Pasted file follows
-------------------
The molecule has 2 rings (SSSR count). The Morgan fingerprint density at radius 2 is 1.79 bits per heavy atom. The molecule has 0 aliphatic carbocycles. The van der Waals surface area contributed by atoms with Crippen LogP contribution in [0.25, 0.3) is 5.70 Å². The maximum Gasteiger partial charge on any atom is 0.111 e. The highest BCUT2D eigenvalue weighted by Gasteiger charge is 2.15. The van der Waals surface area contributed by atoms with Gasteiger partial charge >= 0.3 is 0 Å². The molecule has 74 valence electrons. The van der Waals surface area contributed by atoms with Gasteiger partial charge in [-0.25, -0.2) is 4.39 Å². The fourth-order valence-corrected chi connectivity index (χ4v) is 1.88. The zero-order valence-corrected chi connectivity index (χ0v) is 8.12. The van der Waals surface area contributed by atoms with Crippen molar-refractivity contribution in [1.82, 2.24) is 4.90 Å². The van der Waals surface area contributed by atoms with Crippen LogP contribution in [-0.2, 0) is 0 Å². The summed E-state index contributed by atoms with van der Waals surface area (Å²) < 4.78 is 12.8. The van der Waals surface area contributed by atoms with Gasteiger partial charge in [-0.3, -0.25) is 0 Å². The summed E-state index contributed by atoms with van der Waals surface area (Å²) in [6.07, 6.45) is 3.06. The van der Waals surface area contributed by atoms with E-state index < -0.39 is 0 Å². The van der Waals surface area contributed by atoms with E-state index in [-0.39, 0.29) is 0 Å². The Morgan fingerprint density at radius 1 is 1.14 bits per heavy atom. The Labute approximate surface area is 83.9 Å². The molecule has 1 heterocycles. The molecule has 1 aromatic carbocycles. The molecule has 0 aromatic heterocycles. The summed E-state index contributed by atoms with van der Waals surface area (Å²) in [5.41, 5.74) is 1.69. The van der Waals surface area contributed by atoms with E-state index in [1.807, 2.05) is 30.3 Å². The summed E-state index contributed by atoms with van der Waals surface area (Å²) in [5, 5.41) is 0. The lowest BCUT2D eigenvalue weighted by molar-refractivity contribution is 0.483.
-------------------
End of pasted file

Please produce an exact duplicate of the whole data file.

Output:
The molecule has 2 rings (SSSR count). The Morgan fingerprint density at radius 2 is 1.79 bits per heavy atom. The molecule has 0 aliphatic carbocycles. The van der Waals surface area contributed by atoms with Crippen LogP contribution in [0.25, 0.3) is 5.70 Å². The maximum Gasteiger partial charge on any atom is 0.111 e. The highest BCUT2D eigenvalue weighted by Gasteiger charge is 2.15. The van der Waals surface area contributed by atoms with Gasteiger partial charge >= 0.3 is 0 Å². The molecule has 74 valence electrons. The van der Waals surface area contributed by atoms with Gasteiger partial charge in [-0.25, -0.2) is 4.39 Å². The fourth-order valence-corrected chi connectivity index (χ4v) is 1.88. The zero-order valence-corrected chi connectivity index (χ0v) is 8.12. The van der Waals surface area contributed by atoms with Crippen molar-refractivity contribution in [1.82, 2.24) is 4.90 Å². The van der Waals surface area contributed by atoms with Crippen LogP contribution in [-0.2, 0) is 0 Å². The summed E-state index contributed by atoms with van der Waals surface area (Å²) < 4.78 is 12.8. The van der Waals surface area contributed by atoms with Gasteiger partial charge in [-0.3, -0.25) is 0 Å². The summed E-state index contributed by atoms with van der Waals surface area (Å²) in [6.07, 6.45) is 3.06. The van der Waals surface area contributed by atoms with E-state index < -0.39 is 0 Å². The van der Waals surface area contributed by atoms with E-state index in [-0.39, 0.29) is 0 Å². The Morgan fingerprint density at radius 1 is 1.14 bits per heavy atom. The Labute approximate surface area is 83.9 Å². The molecule has 1 heterocycles. The molecule has 1 aromatic carbocycles. The molecule has 0 aromatic heterocycles. The summed E-state index contributed by atoms with van der Waals surface area (Å²) in [5.41, 5.74) is 1.69. The van der Waals surface area contributed by atoms with E-state index in [1.807, 2.05) is 30.3 Å². The summed E-state index contributed by atoms with van der Waals surface area (Å²) in [5, 5.41) is 0. The lowest BCUT2D eigenvalue weighted by molar-refractivity contribution is 0.483.